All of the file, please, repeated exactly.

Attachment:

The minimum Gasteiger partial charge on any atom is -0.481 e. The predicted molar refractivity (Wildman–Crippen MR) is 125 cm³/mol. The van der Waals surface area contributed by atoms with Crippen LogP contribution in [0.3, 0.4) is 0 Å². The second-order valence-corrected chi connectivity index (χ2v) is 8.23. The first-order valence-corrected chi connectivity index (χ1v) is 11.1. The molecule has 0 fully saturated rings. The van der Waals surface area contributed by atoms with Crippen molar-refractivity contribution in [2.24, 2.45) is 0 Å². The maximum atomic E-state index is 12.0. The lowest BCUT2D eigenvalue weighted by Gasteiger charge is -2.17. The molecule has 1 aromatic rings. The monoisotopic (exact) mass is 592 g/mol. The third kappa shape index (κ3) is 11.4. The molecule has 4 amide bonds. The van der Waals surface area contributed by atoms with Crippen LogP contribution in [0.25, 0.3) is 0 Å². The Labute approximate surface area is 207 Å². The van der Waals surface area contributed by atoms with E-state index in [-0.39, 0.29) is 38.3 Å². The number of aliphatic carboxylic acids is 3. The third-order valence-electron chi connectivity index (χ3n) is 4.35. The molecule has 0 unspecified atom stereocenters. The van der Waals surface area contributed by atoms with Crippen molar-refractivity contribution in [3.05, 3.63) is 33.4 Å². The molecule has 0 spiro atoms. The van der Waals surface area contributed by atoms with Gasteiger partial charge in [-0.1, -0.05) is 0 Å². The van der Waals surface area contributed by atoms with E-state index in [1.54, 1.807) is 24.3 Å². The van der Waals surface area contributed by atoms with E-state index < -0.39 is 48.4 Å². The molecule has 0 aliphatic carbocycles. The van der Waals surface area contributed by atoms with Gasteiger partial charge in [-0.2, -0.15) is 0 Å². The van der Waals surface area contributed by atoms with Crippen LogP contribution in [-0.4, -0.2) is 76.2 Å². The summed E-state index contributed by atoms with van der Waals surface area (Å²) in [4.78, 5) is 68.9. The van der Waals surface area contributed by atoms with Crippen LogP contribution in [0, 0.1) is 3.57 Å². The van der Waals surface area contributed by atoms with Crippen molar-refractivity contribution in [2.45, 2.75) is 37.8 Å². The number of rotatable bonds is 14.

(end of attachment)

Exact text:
The minimum Gasteiger partial charge on any atom is -0.481 e. The predicted molar refractivity (Wildman–Crippen MR) is 125 cm³/mol. The van der Waals surface area contributed by atoms with Crippen LogP contribution in [0.3, 0.4) is 0 Å². The second-order valence-corrected chi connectivity index (χ2v) is 8.23. The first-order valence-corrected chi connectivity index (χ1v) is 11.1. The molecule has 0 fully saturated rings. The van der Waals surface area contributed by atoms with Crippen molar-refractivity contribution in [2.24, 2.45) is 0 Å². The maximum atomic E-state index is 12.0. The lowest BCUT2D eigenvalue weighted by Gasteiger charge is -2.17. The molecule has 1 aromatic rings. The monoisotopic (exact) mass is 592 g/mol. The third kappa shape index (κ3) is 11.4. The molecule has 4 amide bonds. The van der Waals surface area contributed by atoms with Crippen LogP contribution in [0.25, 0.3) is 0 Å². The Labute approximate surface area is 207 Å². The van der Waals surface area contributed by atoms with E-state index in [-0.39, 0.29) is 38.3 Å². The number of aliphatic carboxylic acids is 3. The third-order valence-electron chi connectivity index (χ3n) is 4.35. The molecule has 0 unspecified atom stereocenters. The van der Waals surface area contributed by atoms with Crippen molar-refractivity contribution in [3.05, 3.63) is 33.4 Å². The molecule has 0 spiro atoms. The van der Waals surface area contributed by atoms with Gasteiger partial charge in [-0.1, -0.05) is 0 Å². The van der Waals surface area contributed by atoms with E-state index in [1.54, 1.807) is 24.3 Å². The van der Waals surface area contributed by atoms with E-state index < -0.39 is 48.4 Å². The molecule has 0 aliphatic carbocycles. The van der Waals surface area contributed by atoms with Gasteiger partial charge in [-0.2, -0.15) is 0 Å². The van der Waals surface area contributed by atoms with Crippen LogP contribution in [-0.4, -0.2) is 76.2 Å². The summed E-state index contributed by atoms with van der Waals surface area (Å²) in [4.78, 5) is 68.9. The van der Waals surface area contributed by atoms with Crippen LogP contribution in [0, 0.1) is 3.57 Å². The van der Waals surface area contributed by atoms with Crippen molar-refractivity contribution in [2.45, 2.75) is 37.8 Å². The number of rotatable bonds is 14.